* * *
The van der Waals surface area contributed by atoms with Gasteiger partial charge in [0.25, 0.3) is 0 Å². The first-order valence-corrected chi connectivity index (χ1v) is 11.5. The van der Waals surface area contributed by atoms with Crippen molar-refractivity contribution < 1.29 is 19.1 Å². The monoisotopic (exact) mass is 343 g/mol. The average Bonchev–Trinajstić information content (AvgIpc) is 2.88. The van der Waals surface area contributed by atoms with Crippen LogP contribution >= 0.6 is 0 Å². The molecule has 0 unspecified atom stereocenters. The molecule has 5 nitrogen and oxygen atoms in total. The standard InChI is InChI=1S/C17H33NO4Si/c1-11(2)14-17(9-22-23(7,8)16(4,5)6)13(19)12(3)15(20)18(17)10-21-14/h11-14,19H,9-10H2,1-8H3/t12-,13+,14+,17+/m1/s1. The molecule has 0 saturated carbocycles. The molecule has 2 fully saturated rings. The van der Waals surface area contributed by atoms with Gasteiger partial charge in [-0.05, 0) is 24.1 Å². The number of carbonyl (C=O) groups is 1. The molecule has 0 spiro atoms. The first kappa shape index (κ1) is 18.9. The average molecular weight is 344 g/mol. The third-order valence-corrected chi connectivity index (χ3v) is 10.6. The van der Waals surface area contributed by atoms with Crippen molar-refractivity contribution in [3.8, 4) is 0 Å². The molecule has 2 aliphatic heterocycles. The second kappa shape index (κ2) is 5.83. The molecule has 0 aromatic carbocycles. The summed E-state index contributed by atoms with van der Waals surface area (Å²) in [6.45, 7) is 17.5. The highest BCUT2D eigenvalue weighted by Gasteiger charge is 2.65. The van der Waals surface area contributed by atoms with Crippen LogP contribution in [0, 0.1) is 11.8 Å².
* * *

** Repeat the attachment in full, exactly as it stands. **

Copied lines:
The van der Waals surface area contributed by atoms with Gasteiger partial charge in [0.25, 0.3) is 0 Å². The first-order valence-corrected chi connectivity index (χ1v) is 11.5. The van der Waals surface area contributed by atoms with Crippen molar-refractivity contribution < 1.29 is 19.1 Å². The monoisotopic (exact) mass is 343 g/mol. The average Bonchev–Trinajstić information content (AvgIpc) is 2.88. The van der Waals surface area contributed by atoms with Crippen LogP contribution >= 0.6 is 0 Å². The molecule has 0 unspecified atom stereocenters. The molecule has 5 nitrogen and oxygen atoms in total. The standard InChI is InChI=1S/C17H33NO4Si/c1-11(2)14-17(9-22-23(7,8)16(4,5)6)13(19)12(3)15(20)18(17)10-21-14/h11-14,19H,9-10H2,1-8H3/t12-,13+,14+,17+/m1/s1. The molecule has 0 saturated carbocycles. The molecule has 2 fully saturated rings. The van der Waals surface area contributed by atoms with Gasteiger partial charge in [-0.05, 0) is 24.1 Å². The number of carbonyl (C=O) groups is 1. The molecule has 0 spiro atoms. The first kappa shape index (κ1) is 18.9. The average molecular weight is 344 g/mol. The third-order valence-corrected chi connectivity index (χ3v) is 10.6. The van der Waals surface area contributed by atoms with Crippen molar-refractivity contribution in [3.8, 4) is 0 Å². The molecule has 2 aliphatic heterocycles. The second kappa shape index (κ2) is 5.83. The molecule has 0 aromatic carbocycles. The summed E-state index contributed by atoms with van der Waals surface area (Å²) in [6.45, 7) is 17.5. The highest BCUT2D eigenvalue weighted by Gasteiger charge is 2.65. The van der Waals surface area contributed by atoms with Crippen LogP contribution in [0, 0.1) is 11.8 Å².